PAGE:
The General Adaptation System (GAS) controls and regulates the effects of stress through an interaction of brain activities. This therefore prevents stress levels from increasing to such high extent that they can cause brain damage in an individual. The whole information is communicated through the nervous system which then tries to find countermeasures.
The Sympathetic Adrenal Medullary (SAM) also controls stress via the brain but with the coordination of HPA and GAS. When the hypothalamus detects a stressor, it sends the message via SAM and the sympathetic nervous system to GAS and thus the stressor is controlled and regulated (Seaward and Seaward, 2011, pg. 49).
There are various sources of stress including the daily hustles of life where annoyance, irritation and pressure from stressors like traffic and work lead to stress developing. Life changes have also been discovered as a potential cause of stress by research carried out by Holmes and Rahe. This is because of the social readjustments an individual may have to go through as a result of the change. This may include changes in the family, work, and health among others which bring about long-term strain and hence acting as a stressor. According to the research, the other potential cause of stress is individual differences and their coping mechanisms when faced by difficult situation. Some people may be able to handle the difficult circumstances but others may not and hence are potential clients of stress. Finally catastrophic events may be a potential cause of stress because it is unexpected and the impacts are more than most people can imagine or even handle and hence stress starts creeping in.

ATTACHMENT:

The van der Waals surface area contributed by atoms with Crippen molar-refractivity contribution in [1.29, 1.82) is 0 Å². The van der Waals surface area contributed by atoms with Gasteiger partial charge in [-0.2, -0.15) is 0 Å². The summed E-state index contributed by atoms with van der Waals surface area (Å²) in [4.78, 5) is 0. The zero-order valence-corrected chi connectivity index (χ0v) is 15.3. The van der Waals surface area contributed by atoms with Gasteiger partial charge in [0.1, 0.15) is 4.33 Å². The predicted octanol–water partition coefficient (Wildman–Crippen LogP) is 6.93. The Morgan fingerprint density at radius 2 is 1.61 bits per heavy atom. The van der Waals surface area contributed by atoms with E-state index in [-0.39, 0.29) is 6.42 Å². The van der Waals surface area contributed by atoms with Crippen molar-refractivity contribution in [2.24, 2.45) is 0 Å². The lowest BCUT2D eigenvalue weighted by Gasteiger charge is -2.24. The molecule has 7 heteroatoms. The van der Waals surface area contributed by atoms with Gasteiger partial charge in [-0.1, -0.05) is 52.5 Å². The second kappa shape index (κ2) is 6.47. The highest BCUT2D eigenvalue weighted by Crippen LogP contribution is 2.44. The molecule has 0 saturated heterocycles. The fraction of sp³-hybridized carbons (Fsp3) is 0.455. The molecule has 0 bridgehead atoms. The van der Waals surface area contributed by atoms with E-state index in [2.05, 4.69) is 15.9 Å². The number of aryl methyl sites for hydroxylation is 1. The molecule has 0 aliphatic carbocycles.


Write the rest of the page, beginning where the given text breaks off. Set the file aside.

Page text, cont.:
There are various different treatment methods for stress and the most common ones are biological and cognitive behavioural therapy (CBT). Biological treatment involves the use of drugs which reduce arousal and anxiety levels whose increase causes stress. The treatment is